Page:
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Famed Nefertiti bust 'A FAKE' : Expert - UPDATES

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Author Topic: Famed Nefertiti bust 'A FAKE' : Expert - UPDATES  (Read 2548 times)
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« on: May 21, 2009, 02:31:56 pm »

You Can Prove A Fake, But Not An Original

Dietrich Wildung, the curator of the Berlin's Egyptian Museum -- and a long-time friend of Stierlin -- is even more emphatic in his dismissal of Stierlin's ideas. "We would not put an even remotely questionable object on display for 700,000 visitors to see every year," Wildung says.

Despite such doubts, Stierlin refuses to back down. "It's dishonest to display this object when you know it's not authentic," Stierlin insists.

One might think that the debate is superfluous -- that the matter could be settled simply by testing the bust's age. Unfortunately it's not so simple. And its further complicated by the fact that, the closer one considers the Nefertiti bust, the clearer it becomes that very little is known about it.

"You can prove a fake, but you can't prove originals. That's an epistemological problem," Stefan Simon told SPIEGEL ONLINE. Simon is a material scientist who directs the Rathgen Research Laboratory, which belongs to the association of national museums in Berlin. As a scientist, Simon's main allegiance is to the evidence. At the same time, though, his employers have a clear interest in disproving Stierlin's theory.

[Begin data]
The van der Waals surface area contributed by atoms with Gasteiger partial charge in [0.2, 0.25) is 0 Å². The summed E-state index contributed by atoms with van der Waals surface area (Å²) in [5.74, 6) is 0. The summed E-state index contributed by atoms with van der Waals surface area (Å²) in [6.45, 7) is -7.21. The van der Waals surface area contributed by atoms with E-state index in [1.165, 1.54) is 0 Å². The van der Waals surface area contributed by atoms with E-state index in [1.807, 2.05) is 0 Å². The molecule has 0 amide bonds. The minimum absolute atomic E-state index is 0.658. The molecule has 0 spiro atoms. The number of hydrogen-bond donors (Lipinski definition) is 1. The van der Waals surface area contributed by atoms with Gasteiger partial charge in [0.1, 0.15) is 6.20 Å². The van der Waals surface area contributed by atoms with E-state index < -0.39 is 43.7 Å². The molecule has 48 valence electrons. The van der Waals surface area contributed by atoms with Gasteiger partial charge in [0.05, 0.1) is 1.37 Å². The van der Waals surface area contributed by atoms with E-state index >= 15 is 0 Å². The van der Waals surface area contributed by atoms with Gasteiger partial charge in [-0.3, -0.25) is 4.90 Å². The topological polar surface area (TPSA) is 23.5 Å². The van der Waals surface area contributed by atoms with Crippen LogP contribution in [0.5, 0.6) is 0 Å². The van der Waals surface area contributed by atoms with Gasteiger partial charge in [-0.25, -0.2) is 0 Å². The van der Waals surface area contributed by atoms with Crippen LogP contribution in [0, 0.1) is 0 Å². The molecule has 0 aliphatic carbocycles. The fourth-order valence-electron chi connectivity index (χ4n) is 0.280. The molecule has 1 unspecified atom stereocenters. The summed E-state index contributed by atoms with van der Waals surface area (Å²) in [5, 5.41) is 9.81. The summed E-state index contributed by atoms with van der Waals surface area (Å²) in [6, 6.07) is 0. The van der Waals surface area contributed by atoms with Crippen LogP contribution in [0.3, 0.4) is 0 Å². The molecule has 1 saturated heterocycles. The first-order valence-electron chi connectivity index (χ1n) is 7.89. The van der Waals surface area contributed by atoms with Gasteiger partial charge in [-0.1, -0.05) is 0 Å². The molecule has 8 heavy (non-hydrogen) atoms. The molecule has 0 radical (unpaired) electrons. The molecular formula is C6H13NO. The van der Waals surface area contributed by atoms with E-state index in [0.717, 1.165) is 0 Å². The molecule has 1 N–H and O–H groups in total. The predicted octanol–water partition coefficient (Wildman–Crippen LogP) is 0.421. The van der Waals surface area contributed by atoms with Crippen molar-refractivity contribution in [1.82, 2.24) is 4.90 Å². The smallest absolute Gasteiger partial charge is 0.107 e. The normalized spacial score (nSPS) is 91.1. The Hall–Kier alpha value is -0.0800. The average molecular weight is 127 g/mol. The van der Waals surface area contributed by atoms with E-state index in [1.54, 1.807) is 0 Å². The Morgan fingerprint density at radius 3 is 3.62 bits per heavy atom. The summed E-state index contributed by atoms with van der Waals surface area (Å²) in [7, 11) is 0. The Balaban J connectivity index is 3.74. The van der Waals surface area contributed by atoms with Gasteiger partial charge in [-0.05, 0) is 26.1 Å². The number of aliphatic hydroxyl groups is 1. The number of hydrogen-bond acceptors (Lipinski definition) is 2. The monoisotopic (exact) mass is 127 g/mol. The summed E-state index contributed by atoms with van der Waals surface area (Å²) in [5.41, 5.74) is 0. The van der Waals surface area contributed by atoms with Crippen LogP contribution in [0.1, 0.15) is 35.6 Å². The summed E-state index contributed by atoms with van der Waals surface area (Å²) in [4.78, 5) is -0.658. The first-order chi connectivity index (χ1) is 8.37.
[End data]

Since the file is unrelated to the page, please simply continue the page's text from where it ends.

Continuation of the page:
That, though, is a difficult prospect. Radiocarbon (C-14) dating measures the decay of radioactive carbon isotopes, necessitating samples of organic material. Nefertiti, though, is largely free of such material. A bit of wax was allegedly found in Nefertiti's right eye. When it was carbon-dated a few years back, scientists concluded that might be more than 3,300 years old.

Still, the wax sample's path from the bust's eye to the laboratory was long. It was obtained in 1920 by Friedrich Rathgen, the chemist who first directed the laboratory that now bears his name. For decades, Rathgen's sample lay in a small specimen bag in the museum before finally being dated, opening the door to doubt.
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